Not to be a complete nerd, but this just reminds me of the old Death Star problem: the engineers probably told the defense coordinators they were placing a venting shaft directly out of the reactor, and when the defense coordinators complained to the general contractor, the general contractor blew them off citing cost overruns that would occur if they put a simple angel in the shaft line so proton torpedoes couldn’t dive straight down. Really?
Avalon Hill can’t spare one person looking fresh at all the game components before they go out to make sure they, like, add up? Really?
Danke Herr Rommel.
I was mainly wondering because I watched a Young Grasshopper video and he said that sometimes there are misprints.
This will definitely help with my 1939 Europe game I made up using the European side of the 1942.2 map.
Thanks for the quick response!
Hello, Baron Munchhausen. Nice to hear from you!
You raise many interesting points, and I’ll try to respond to two of them. First, can a Southern Pacific strategy work for Japan even without assigning thematically ridiculous IPC values to tiny island chains? I think so. I agree that it would be off-putting to play a game where, e.g., the Solomon Islands plus the Caroline Islands were treated as more economically valuable than France. There are limits to how much you can edit the map without breaking the suspension of disbelief and ruining the theme.
That said, I don’t think the 1942.2 map would take all that much tweaking. On the 1942.2 board, players will occasionally send a transport to take Australia even though it’s not worth much, and there’s little or nothing to use as an encore. If you valued Australia at 4 IPCs, New Zealand at 2 IPCs, the Solomons and Carolines at 1 IPC each, and Hawaii at 2 IPCs, that’s 10 IPCs right there. It’s not hard to find another 8 IPCs in South America: 2 IPCs in Chile/Peru/Bolivia, 2 IPCs in Argentina, 3 IPCs in Brazil, and 1 IPC in Colombia/Venezuela. All together you’ve got 18 IPCs, which I think is very respectable.
You could compare that total to a Western Pacific strategy (India, Persia, Burma, Italian East Africa, Egypt, Transjordan, Kazakh, Yunnan, and Szechuan add up to only 13 IPCs) or to a Northern Asia strategy (Soviet Far East, Buryatia, Sinkiang, etc. all the way west to Archangelsk, Vologda, and Novosibirsk is worth about 13 IPCs). Either strategy plus Moscow is still only 21 IPCs. So the Southern Pacific strategy doesn’t strike me as hopelessly inefficient from an economic point of view.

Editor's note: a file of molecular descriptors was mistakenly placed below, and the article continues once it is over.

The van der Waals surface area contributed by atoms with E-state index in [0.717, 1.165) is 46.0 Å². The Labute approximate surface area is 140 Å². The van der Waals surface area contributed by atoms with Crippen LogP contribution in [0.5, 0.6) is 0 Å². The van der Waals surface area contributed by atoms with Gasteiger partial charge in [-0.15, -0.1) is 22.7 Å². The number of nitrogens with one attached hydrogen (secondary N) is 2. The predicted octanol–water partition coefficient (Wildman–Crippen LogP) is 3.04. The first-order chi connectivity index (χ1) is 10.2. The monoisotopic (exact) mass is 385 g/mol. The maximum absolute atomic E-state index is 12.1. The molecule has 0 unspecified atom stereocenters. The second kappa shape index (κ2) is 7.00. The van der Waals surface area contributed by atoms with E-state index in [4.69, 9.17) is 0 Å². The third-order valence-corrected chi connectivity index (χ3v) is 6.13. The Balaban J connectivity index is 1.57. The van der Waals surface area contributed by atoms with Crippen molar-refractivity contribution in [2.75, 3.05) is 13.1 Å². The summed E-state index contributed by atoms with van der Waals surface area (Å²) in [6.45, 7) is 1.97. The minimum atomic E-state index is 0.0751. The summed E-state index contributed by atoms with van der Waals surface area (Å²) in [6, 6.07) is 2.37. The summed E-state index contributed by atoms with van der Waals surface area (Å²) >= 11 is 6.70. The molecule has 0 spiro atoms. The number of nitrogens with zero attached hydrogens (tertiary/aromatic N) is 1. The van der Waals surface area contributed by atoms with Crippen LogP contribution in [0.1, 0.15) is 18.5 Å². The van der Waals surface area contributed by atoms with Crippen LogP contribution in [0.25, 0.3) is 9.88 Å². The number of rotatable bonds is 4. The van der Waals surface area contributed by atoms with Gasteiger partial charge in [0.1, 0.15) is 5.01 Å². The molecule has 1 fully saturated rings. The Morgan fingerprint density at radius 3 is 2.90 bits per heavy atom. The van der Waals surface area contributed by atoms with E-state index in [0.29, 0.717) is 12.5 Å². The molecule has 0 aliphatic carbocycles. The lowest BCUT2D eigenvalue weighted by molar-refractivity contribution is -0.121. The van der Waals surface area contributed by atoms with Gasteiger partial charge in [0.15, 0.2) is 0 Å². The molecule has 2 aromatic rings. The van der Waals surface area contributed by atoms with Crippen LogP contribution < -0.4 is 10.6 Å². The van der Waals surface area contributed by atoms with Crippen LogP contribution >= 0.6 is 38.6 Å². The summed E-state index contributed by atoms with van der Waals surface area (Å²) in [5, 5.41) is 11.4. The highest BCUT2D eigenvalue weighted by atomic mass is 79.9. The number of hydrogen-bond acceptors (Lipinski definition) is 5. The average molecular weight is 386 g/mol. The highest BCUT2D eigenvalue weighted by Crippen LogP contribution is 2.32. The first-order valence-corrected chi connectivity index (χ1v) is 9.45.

Second, is a Southern Pacific campaign inherently too slow to be fun? I’ll readily admit that it’s less direct; if you head off toward southern Argentina, you are obviously not heading for the global epicenter of military power. You can’t force a British surrender by crushing Buenos Aires; that’s just not how that works. On the other hand, if the Axis controlled the entire southern hemisphere, with a sphere of influence stretching from Tokyo through Singapore, Basra, Addis Ababa, Capetown, Buenos Aires, and Sydney, isn’t that a kind of win for the Axis? I understand there used to be an “economic win condition” for the Axis where they could win by controlling 100 IPCs or so worth of territory, and although the victory city mechanic has never been well-executed, there’s no reason why it couldn’t be improved to the point where people actually prefer using a victory city win condition.
I think the whole “race to the capital” mechanic is unrealistic and less-than-fun anyway; if you sack one capital without wrecking the empire it rules, the people who live in the capital will just relocate the capital and keep ruling their empire. You’ll get some bragging rights and a few million barrels of oil, but nobody surrenders an intact superpower just because you squeeze into their capital – look at Napoleon in Moscow, or Robert Ross in Washington, or for that matter the British in World War II, who laid down supplies and trained secret army units in Worcester to protect Parliament, the royal family, and the BBC, with plans to continue retreating to Liverpool and then Canada if necessary.
So, yeah, if Japan just blitzes straight for San Francisco, then that’s foolish and the Axis will lose. Similarly, if the designers allow you to drive tanks straight over the Himalayas with no movement penalty, and you pass up that opportunity, then that’s foolish, and you deserve to lose. But if the designers tweak the map so that the trackless Himalayan Mountains and barren Gobi Desert and frozen Siberian tundra are harder to cross than the balmy, oil-rich South Pacific ocean – and if the Axis seize that opportunity to invade South America – then I think you’d get a really interesting game, where the players had to make gut-wrenching choices about what resources to invest in what theaters.